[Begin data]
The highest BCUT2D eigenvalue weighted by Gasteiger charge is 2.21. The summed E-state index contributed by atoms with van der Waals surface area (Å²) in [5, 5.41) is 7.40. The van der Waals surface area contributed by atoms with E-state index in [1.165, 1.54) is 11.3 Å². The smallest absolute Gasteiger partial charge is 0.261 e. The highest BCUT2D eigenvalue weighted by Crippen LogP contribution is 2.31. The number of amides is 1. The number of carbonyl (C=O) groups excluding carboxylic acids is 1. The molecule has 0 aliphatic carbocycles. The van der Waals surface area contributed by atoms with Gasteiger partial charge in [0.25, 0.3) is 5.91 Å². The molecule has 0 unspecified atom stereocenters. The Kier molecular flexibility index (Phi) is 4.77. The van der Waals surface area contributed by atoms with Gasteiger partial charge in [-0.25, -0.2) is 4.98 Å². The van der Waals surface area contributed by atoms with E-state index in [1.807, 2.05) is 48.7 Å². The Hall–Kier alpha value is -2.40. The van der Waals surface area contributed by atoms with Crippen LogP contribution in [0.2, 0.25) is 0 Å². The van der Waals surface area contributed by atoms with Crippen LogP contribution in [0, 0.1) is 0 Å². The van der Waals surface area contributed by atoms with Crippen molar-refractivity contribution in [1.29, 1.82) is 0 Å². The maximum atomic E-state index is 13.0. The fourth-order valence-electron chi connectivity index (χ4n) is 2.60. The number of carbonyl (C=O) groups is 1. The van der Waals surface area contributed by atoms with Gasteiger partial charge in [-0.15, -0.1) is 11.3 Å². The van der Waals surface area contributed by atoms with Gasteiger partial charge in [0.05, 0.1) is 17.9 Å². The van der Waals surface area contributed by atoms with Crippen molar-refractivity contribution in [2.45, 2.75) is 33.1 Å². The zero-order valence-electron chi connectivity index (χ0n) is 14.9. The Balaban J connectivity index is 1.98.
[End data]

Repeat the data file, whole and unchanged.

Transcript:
The highest BCUT2D eigenvalue weighted by Gasteiger charge is 2.21. The summed E-state index contributed by atoms with van der Waals surface area (Å²) in [5, 5.41) is 7.40. The van der Waals surface area contributed by atoms with E-state index in [1.165, 1.54) is 11.3 Å². The smallest absolute Gasteiger partial charge is 0.261 e. The highest BCUT2D eigenvalue weighted by Crippen LogP contribution is 2.31. The number of amides is 1. The number of carbonyl (C=O) groups excluding carboxylic acids is 1. The molecule has 0 aliphatic carbocycles. The van der Waals surface area contributed by atoms with Gasteiger partial charge in [0.25, 0.3) is 5.91 Å². The molecule has 0 unspecified atom stereocenters. The Kier molecular flexibility index (Phi) is 4.77. The van der Waals surface area contributed by atoms with Gasteiger partial charge in [-0.25, -0.2) is 4.98 Å². The van der Waals surface area contributed by atoms with E-state index in [1.807, 2.05) is 48.7 Å². The Hall–Kier alpha value is -2.40. The van der Waals surface area contributed by atoms with Crippen LogP contribution in [0.2, 0.25) is 0 Å². The van der Waals surface area contributed by atoms with Crippen LogP contribution in [0, 0.1) is 0 Å². The van der Waals surface area contributed by atoms with Crippen molar-refractivity contribution in [1.29, 1.82) is 0 Å². The maximum atomic E-state index is 13.0. The fourth-order valence-electron chi connectivity index (χ4n) is 2.60. The number of carbonyl (C=O) groups is 1. The van der Waals surface area contributed by atoms with Gasteiger partial charge in [-0.15, -0.1) is 11.3 Å². The van der Waals surface area contributed by atoms with Gasteiger partial charge in [0.05, 0.1) is 17.9 Å². The van der Waals surface area contributed by atoms with Crippen molar-refractivity contribution in [2.45, 2.75) is 33.1 Å². The zero-order valence-electron chi connectivity index (χ0n) is 14.9. The Balaban J connectivity index is 1.98.